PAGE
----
Fired FBI Director James Comey on Thursday accused the Trump administration of defaming him and telling "lies" in impassioned testimony before the Senate Intelligence Committee.
The White House's shifting rationale for his dismissal "confused" the former director, he said, adding that it was the administration's subsequent statements that the FBI was in "disarray" that moved him to speak.
"The administration chose to defame me and, more importantly, the FBI by saying that the organization was in disarray, that it was poorly run," Comey told a rapt hearing room.
"Those were lies, plain and simple."
President Trump last month shocked Washington with his abrupt dismissal of Comey, who was then investigating any coordination between the Trump team and Russia during the campaign.
The White House initially claimed that Comey was fired over his handling of the investigation into Hillary ClintonHillary Diane Rodham ClintonRepublican Ohio Senate candidate slams JD Vance over previous Trump comments Budowsky: Why GOP donors flock to Manchin and Sinema Countering the ongoing Republican delusion MORE’s private email server — but Trump himself later told NBC’s Lester Holt that he was thinking of the Russia investigation when he made the decision.
That admission drew the most media attention — but he also told reporters that Comey wasn’t “doing a good job,” a claim a White House spokesperson backed up by arguing that the former director had lost the confidence of the “rank-and-file” at the bureau.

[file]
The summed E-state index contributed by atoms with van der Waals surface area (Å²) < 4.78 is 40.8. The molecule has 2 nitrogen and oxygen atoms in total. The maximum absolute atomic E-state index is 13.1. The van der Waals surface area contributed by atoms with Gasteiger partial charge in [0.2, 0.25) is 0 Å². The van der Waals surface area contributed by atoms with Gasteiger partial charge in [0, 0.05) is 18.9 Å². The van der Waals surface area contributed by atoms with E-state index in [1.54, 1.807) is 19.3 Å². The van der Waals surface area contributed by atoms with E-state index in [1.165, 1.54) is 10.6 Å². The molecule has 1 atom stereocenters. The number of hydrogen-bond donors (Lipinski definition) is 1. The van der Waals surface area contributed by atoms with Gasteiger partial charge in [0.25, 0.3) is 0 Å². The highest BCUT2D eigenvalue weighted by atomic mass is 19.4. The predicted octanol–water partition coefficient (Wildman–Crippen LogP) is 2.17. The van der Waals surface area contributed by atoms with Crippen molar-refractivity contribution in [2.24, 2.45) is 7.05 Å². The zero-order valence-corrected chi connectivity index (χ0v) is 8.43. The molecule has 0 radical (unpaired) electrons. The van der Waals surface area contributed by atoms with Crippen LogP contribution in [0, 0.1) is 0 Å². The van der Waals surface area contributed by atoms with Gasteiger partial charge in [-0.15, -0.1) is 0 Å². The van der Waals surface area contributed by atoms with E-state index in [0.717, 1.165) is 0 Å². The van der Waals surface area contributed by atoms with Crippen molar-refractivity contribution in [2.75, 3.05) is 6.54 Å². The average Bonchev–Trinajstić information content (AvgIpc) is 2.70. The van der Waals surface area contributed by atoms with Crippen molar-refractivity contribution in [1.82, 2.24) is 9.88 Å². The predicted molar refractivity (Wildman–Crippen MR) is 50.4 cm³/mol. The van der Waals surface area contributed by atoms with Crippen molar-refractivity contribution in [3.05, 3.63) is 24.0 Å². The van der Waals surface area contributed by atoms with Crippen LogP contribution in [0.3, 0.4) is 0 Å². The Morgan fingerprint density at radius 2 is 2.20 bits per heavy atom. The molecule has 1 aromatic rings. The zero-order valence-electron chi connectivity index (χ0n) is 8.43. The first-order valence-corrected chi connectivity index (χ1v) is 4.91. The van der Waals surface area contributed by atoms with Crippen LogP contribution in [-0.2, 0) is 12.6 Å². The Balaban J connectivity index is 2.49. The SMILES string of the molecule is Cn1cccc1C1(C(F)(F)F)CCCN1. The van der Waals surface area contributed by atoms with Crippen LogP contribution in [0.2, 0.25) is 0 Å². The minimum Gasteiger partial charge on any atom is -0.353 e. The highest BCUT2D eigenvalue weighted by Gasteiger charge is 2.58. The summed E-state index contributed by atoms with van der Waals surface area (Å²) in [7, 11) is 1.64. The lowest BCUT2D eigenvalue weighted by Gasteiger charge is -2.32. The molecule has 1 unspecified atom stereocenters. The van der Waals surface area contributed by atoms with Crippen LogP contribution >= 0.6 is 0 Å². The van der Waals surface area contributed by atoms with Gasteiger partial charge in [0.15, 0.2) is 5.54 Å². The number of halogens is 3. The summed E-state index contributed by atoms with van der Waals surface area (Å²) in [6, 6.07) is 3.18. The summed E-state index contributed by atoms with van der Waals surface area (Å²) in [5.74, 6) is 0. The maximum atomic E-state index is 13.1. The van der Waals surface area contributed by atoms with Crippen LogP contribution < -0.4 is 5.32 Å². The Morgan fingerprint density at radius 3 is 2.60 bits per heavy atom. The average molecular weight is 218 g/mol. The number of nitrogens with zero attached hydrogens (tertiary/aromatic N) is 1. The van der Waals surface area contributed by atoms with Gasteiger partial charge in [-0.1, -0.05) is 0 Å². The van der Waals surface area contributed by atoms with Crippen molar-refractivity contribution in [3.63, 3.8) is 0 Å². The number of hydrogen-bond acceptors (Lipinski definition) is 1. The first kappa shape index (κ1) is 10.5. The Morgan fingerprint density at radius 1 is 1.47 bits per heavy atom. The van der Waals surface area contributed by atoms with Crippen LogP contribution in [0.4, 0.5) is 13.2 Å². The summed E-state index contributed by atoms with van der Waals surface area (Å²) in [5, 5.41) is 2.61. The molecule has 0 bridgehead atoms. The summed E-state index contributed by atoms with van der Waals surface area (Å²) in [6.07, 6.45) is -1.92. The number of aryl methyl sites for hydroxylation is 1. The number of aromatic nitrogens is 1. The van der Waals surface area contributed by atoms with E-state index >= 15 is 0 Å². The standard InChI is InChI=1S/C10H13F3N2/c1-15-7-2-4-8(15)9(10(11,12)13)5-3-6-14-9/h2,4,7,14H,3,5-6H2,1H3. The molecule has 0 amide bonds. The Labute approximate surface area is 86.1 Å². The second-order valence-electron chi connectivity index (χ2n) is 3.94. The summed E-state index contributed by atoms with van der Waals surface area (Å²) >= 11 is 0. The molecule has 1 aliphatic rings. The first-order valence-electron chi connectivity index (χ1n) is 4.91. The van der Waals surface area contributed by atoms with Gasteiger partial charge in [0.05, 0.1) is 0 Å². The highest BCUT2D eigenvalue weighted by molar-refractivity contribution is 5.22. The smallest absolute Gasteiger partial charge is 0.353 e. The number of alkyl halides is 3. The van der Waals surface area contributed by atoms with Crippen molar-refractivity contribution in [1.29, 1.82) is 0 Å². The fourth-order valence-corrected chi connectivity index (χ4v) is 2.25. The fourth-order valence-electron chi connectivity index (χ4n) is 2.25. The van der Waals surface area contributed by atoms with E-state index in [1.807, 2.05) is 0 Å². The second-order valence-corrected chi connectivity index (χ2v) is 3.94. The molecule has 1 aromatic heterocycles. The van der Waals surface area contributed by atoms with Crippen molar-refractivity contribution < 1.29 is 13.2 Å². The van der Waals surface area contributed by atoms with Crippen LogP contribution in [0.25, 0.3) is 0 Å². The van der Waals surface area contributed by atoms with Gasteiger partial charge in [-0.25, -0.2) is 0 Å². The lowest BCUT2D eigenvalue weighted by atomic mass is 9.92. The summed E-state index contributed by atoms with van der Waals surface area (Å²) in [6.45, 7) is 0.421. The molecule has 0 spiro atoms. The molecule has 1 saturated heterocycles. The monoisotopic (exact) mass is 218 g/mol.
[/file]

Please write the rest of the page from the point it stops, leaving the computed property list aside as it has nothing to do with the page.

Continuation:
Comey vowed Thursday that he had long believed that as FBI director, he served at the discretion of the president and could be fired “for any reason or for no reason at all.”
But the variety of explanations given for his dismissal “confused me and gave me concern,” he said.
He was confused, he continued, because the president on multiple occasions had assured him he was doing a great job and would remain in the position.
“He told me repeatedly that he had talked to lots of people about me, including the attorney general, and had learned that I was doing a great job and was extremely well-liked by FBI workforce,” Comey said.
Press reports that the president told Russian officials that Comey’s dismissal “relieved great pressure” on him also gave him pause, the former FBI director added.
Comey’s voice was calm and impassive during this portion of testimony, but when he turned to the criticisms of the bureau, he quickly became passionate as the room held its breath.
“I am so sorry that the FBI workforce had to hear that,” he said. “I want the American people to know this truth: The FBI is honest. The FBI is strong and the FBI is and always will be independent.”
Although he was deeply controversial at times, Comey has long been a staunch defender of FBI staff. One of the few times he’s become heated when testifying before Congress was when the integrity of the bureau was questioned.
“You can call us wrong, but don’t call us weasels. We are not weasels,” Comey declared at a House Judiciary Committee hearing in September
He added an emotional message to his former colleagues at Thursday’s hearing.
“To my former colleagues: I am so sorry that I didn’t get the chance to say goodbye to you properly. It was the honor of my life to serve beside you, to be part of the FBI family, and I will miss it for the rest of my life.”
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